The News & Record
South Boston News & Record
and Mecklenburg Sun
Home   •   News   •   Sports   •   Classifieds   •   Community   •   Health   •   Entertainment   •   Obituaries   •   Opinions   •   Weather
Advertising | Contact | Register
Advanced Search

Northam: Virginia is faring better than some, but mask wearing must grow

Halifax moves forward with hybrid school plan, despite parent protests

With Halifax County’s back-to-school date now officially set for Sept. 8, administrators and School Board trustees are sticking to plans to offer a mix of classroom and at-home instruction for…

Administrators float changes for new school year in Halifax

A four-day classroom schedule for students up to third grade, Senior Academy at the STEM Center, a masking requirement on school buses — all are ideas for the start of…


Mecklenburg Majors head to Dixie World Series

19-U boys capture state championship for third year running





COVID-19 deaths stand at 17 as county gradually reopens / May 20, 2020
With less than two percent of the local population having been tested for COVID-19 and confirmed cases of the virus on the rise throughout the Southside Health District, businesses and places of worship are moving forward with plans to reopen under the Governor’s Safe At Home Phase I order.

Virginia Gov. Ralph Northam signed Executive Order 61 on May 8, but it went into effect a week later, on May 15.

As states began to implement their own phased reopening plans, the CDC released a statement Wednesday that listed six “gating criteria” as thresholds for entering phase I — a decrease in newly identified cases, decrease in emergency or outpatient visits for COVID-like symptoms, decrease in emergency department or outpatient visits for influenza-like symptoms, decrease in percentage of Sars-CoV-2 positive tests, treat all patients without crisis care, and robust testing.

At least two of those key assessments, — robust testing and a downward trajectory of newly reported COVID-19 cases over a 14-day period — are not occurring in the Southside Health District, according to data from the Virginia Department of Health. The other “gating” criteria are not reported by the VDH.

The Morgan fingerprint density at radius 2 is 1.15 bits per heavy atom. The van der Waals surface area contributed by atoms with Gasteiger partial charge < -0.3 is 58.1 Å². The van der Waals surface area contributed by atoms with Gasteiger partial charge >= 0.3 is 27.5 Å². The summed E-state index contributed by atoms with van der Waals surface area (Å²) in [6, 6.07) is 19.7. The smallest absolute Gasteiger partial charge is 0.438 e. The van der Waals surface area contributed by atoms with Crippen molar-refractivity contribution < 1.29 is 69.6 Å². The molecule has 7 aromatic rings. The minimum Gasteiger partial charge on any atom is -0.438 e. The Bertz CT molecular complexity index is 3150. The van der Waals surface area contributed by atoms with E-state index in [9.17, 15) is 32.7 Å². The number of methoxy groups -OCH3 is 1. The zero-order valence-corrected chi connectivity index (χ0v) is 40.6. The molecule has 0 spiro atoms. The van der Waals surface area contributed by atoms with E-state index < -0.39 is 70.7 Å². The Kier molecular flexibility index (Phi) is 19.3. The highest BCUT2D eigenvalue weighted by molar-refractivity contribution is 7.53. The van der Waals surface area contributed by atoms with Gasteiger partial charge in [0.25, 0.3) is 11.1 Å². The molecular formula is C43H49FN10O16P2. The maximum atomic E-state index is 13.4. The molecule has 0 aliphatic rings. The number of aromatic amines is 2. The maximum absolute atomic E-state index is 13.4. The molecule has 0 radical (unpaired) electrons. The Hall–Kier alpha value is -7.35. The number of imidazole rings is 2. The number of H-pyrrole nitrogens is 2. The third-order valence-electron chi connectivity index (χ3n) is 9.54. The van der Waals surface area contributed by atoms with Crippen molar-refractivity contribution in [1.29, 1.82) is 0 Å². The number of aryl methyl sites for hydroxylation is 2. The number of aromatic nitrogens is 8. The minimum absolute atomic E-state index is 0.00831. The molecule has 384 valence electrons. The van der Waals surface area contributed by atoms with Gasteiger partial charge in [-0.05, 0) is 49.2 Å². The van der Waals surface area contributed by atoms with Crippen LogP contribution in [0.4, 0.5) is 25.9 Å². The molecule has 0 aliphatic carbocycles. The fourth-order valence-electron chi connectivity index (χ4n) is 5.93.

The spread of the COVID-19 virus has been most pronounced in Mecklenburg County, one of three counties that make up the Southside Health District. The other two are Halifax and Brunswick.

As of Tuesday, DVH reported 178 confirmed cases in Mecklenburg County, 29 in Halifax and another 21 in Brunswick. VDH also reported Tuesday that only 1,502 out of 81,860 residents living in the Southside Health District have been tested for COVID-19. That’s 1.83 percent of the total population.

Mecklenburg County confirmed 40 new cases of the virus in the past seven days, nine of those between Monday and Tuesday this week. Mecklenburg has seen 17 deaths from COVID-19, and 26 patients hospitalized for treatment.

Brunswick County had been holding steady at 20 confirmed cases until Tuesday, when the county reported one additional positive result. Halifax County added two new cases to its cumulative total between Monday and Tuesday, up to 29 from 27. The number of positive test results in Halifax rose by five persons in the past seven days.

It is unknown, because the figures are not reported by VDH, how many of the 228 confirmed cases and 18 deaths in the Southside district are attributable to four reported disease outbreaks, three involving nursing homes. Also, VDH also does not report, how many, if any, of the patients who tested positive have recovered from the virus. Nevertheless, business throughout the health district began to reopen on Friday, May 15.

Before implementing Phase I of his reopening plan statewide, Northam issued a cautionary warning. “It is critical that as we begin to ease some of the restrictions in the next phase of our response, we remain vigilant, cautious, and measured. We cannot race back to the lives we led before the pandemic. The path forward will not be business as usual.”

Following the guidance set out in the Governor’s Executive Order 61, local restaurants with outdoor seating can now offer dine-in service, but with limited seating and additional sanitation measures in place. Hair salons and barber shops can see clients by appointment. Fitness centers can serve members outdoors, while and shoppers can return to their favorite farmer’s market and outdoor lovers to the parks, with some limits.

For the most part recreational and entertainment venues, such as theaters, racetracks, large state events, amusement parks, and bowling alleys remain closed, as do K-12 schools, public beaches, and overnight summer camps. Public and private gatherings are limited to 10 people or less, and institutions of higher education are limited to online instruction.

In addition to other the restrictions imposed on specific businesses, Northam reminded the public of the need to “continue to practice physical distancing, to continue teleworking, whenever possible, to wash our hands frequently, to not touch our faces, and to wear face covering whenever possible.” He added, “These measures are meant to make necessary ventures outside of your home safer, but everyone, especially those who may be more vulnerable to the virus, must understand we are all safer at home.”

Phase I of the Safer at Home reopening plan for Virginia remains in effect until June 10, unless extended by the governor.

Tell-a-Friend | Submit a Comment


Advertising Flyer

Find out how you can reach more customers by advertising with The News & Record and The Mecklenburg Sun -- in print and online.